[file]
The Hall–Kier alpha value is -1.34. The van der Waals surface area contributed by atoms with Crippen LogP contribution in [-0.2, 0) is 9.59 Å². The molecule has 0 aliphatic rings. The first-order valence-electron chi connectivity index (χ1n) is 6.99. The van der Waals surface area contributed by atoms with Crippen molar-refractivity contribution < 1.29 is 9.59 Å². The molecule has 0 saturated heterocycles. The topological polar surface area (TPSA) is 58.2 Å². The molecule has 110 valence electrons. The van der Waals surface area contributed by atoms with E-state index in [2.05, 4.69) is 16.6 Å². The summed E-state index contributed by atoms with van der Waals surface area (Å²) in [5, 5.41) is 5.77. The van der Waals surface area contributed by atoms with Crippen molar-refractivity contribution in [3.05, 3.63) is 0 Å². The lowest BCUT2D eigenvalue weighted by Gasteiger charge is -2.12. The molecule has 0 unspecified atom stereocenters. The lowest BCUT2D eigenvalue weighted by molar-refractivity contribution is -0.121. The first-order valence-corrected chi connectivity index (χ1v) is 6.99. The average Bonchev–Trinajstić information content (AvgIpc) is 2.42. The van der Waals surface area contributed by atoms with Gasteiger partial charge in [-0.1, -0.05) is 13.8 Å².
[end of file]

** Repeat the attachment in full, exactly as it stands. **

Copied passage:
The Hall–Kier alpha value is -1.34. The van der Waals surface area contributed by atoms with Crippen LogP contribution in [-0.2, 0) is 9.59 Å². The molecule has 0 aliphatic rings. The first-order valence-electron chi connectivity index (χ1n) is 6.99. The van der Waals surface area contributed by atoms with Crippen molar-refractivity contribution < 1.29 is 9.59 Å². The molecule has 0 saturated heterocycles. The topological polar surface area (TPSA) is 58.2 Å². The molecule has 110 valence electrons. The van der Waals surface area contributed by atoms with E-state index in [2.05, 4.69) is 16.6 Å². The summed E-state index contributed by atoms with van der Waals surface area (Å²) in [5, 5.41) is 5.77. The van der Waals surface area contributed by atoms with Crippen molar-refractivity contribution in [3.05, 3.63) is 0 Å². The lowest BCUT2D eigenvalue weighted by Gasteiger charge is -2.12. The molecule has 0 unspecified atom stereocenters. The lowest BCUT2D eigenvalue weighted by molar-refractivity contribution is -0.121. The first-order valence-corrected chi connectivity index (χ1v) is 6.99. The average Bonchev–Trinajstić information content (AvgIpc) is 2.42. The van der Waals surface area contributed by atoms with Gasteiger partial charge in [-0.1, -0.05) is 13.8 Å².